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Artifacts and Illuminations Cover

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Artifacts and Illuminations

Critical Essays on Loren Eiseley

Tom Lynch

Loren Eiseley (1907–77) is one of the most important American nature writers of the twentieth century and an admired practitioner of creative nonfiction. A native of Lincoln, Nebraska, Eiseley was a professor of anthropology and a prolific writer and poet who worked to bring an understanding of science to the general public, incorporating religion, philosophy, and science into his explorations of the human mind and the passage of time.

As a writer who bridged the sciences and the humanities, Eiseley is a challenge for scholars locked into rigid disciplinary boundaries. Artifacts and Illuminations, the first full-length collection of critical essays on the writing of Eiseley, situates his work in the genres of creative nonfiction and nature writing. The contributing scholars apply a variety of critical approaches, including ecocriticism and place-oriented studies ranging across prairie, urban, and international contexts. Contributors explore such diverse topics as Eiseley’s use of anthropomorphism and Jungian concepts and examine how his work was informed by synecdoche. Long overdue, this collection demonstrates Eiseley’s continuing relevance as both a skilled literary craftsman and a profound thinker about the human place in the natural world.

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Artistic Ambassadors

Literary and International Representation of the New Negro Era

Brian Russell Roberts

During the first generation of black participation in U.S. diplomacy in the late nineteenth and early twentieth centuries, a vibrant community of African American writers and cultural figures worked as U.S. representatives abroad. Through the literary and diplomatic dossiers of figures such as Frederick Douglass, James Weldon Johnson, Archibald and Angelina Grimké, W. E. B. Du Bois, Ida Gibbs Hunt, and Richard Wright, Brian Roberts shows how the intersection of black aesthetic trends and U.S. political culture both Americanized and internationalized the trope of the New Negro. This decades-long relationship began during the days of Reconstruction, and it flourished as U.S. presidents courted and rewarded their black voting constituencies by appointing black men as consuls and ministers to such locales as Liberia, Haiti, Madagascar, and Venezuela. These appointments changed the complexion of U.S. interactions with nations and colonies of color; in turn, state-sponsored black travel gave rise to literary works that imported international representation into New Negro discourse on aesthetics, race, and African American culture.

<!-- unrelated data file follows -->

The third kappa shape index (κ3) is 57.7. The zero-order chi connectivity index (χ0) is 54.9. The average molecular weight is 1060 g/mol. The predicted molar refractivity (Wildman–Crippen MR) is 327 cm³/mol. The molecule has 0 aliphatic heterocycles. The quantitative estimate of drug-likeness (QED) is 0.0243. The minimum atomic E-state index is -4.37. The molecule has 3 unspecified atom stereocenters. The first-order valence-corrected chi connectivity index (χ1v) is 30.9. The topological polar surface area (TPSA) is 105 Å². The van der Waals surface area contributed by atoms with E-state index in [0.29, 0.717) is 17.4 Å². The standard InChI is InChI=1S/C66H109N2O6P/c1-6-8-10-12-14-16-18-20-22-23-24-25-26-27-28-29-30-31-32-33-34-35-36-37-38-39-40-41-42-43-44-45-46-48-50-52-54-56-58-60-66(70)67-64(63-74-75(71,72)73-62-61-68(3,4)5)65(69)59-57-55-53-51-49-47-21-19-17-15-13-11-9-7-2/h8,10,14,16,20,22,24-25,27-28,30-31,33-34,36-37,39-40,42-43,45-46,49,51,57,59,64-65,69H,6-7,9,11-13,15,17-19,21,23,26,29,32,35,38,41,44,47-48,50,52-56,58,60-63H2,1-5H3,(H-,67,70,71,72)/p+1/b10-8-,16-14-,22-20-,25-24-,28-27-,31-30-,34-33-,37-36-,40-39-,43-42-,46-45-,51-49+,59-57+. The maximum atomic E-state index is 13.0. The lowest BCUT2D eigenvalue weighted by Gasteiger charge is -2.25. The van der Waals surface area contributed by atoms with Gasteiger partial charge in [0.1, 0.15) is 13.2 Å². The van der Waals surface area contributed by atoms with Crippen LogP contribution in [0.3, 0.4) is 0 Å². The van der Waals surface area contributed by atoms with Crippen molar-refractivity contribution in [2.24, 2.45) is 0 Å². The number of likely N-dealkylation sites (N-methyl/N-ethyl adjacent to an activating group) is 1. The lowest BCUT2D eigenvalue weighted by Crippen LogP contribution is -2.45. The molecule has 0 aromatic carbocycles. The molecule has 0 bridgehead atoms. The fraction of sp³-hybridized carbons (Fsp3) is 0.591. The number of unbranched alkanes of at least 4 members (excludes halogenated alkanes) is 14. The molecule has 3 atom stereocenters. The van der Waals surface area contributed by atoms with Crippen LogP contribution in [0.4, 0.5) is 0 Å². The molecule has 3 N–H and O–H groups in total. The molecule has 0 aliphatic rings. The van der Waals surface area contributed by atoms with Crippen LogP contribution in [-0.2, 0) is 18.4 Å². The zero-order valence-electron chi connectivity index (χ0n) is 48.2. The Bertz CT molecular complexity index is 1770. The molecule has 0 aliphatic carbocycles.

Beyond offering a narrative of the formative dialogue between black transnationalism and U.S. international diplomacy, Artistic Ambassadors also illuminates a broader literary culture that reached both black and white America as well as the black diaspora and the wider world of people of color. In light of the U.S. appointments of its first two black secretaries of state and the election of its first black president, this complex representational legacy has continued relevance to our understanding of current American internationalism.